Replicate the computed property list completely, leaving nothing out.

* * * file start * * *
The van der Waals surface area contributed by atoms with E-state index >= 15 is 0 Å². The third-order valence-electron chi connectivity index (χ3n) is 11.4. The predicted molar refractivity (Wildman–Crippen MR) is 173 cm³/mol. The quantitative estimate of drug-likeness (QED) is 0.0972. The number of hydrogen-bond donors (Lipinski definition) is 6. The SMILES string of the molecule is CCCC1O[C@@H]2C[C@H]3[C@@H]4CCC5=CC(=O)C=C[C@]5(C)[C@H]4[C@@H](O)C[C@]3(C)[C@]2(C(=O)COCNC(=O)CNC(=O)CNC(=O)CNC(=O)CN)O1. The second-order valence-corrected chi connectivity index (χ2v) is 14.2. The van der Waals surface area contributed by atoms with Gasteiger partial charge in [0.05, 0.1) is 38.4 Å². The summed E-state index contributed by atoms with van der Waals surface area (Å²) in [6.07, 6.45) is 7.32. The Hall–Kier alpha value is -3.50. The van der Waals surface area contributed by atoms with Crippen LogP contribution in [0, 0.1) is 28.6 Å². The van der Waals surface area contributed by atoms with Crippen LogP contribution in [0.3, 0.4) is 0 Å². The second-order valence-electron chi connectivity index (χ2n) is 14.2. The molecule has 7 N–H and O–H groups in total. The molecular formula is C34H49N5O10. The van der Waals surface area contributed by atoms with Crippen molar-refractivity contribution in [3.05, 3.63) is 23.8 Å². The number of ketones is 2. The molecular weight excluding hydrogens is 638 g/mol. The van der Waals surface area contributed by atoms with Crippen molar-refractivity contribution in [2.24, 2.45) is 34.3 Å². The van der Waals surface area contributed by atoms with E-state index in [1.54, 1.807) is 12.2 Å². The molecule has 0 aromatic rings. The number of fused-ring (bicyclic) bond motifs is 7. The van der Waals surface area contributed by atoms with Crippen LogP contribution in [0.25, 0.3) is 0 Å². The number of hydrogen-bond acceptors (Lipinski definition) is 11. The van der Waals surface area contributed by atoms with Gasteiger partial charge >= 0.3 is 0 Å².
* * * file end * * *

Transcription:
The van der Waals surface area contributed by atoms with E-state index >= 15 is 0 Å². The third-order valence-electron chi connectivity index (χ3n) is 11.4. The predicted molar refractivity (Wildman–Crippen MR) is 173 cm³/mol. The quantitative estimate of drug-likeness (QED) is 0.0972. The number of hydrogen-bond donors (Lipinski definition) is 6. The SMILES string of the molecule is CCCC1O[C@@H]2C[C@H]3[C@@H]4CCC5=CC(=O)C=C[C@]5(C)[C@H]4[C@@H](O)C[C@]3(C)[C@]2(C(=O)COCNC(=O)CNC(=O)CNC(=O)CNC(=O)CN)O1. The second-order valence-corrected chi connectivity index (χ2v) is 14.2. The van der Waals surface area contributed by atoms with Gasteiger partial charge in [0.05, 0.1) is 38.4 Å². The summed E-state index contributed by atoms with van der Waals surface area (Å²) in [6.07, 6.45) is 7.32. The Hall–Kier alpha value is -3.50. The van der Waals surface area contributed by atoms with Crippen LogP contribution in [0, 0.1) is 28.6 Å². The van der Waals surface area contributed by atoms with Crippen LogP contribution in [0.3, 0.4) is 0 Å². The second-order valence-electron chi connectivity index (χ2n) is 14.2. The molecule has 7 N–H and O–H groups in total. The molecular formula is C34H49N5O10. The van der Waals surface area contributed by atoms with Crippen molar-refractivity contribution in [3.05, 3.63) is 23.8 Å². The number of ketones is 2. The molecular weight excluding hydrogens is 638 g/mol. The van der Waals surface area contributed by atoms with Crippen molar-refractivity contribution in [2.24, 2.45) is 34.3 Å². The van der Waals surface area contributed by atoms with E-state index in [1.54, 1.807) is 12.2 Å². The molecule has 0 aromatic rings. The number of fused-ring (bicyclic) bond motifs is 7. The van der Waals surface area contributed by atoms with Crippen LogP contribution in [0.25, 0.3) is 0 Å². The number of hydrogen-bond acceptors (Lipinski definition) is 11. The van der Waals surface area contributed by atoms with Gasteiger partial charge >= 0.3 is 0 Å².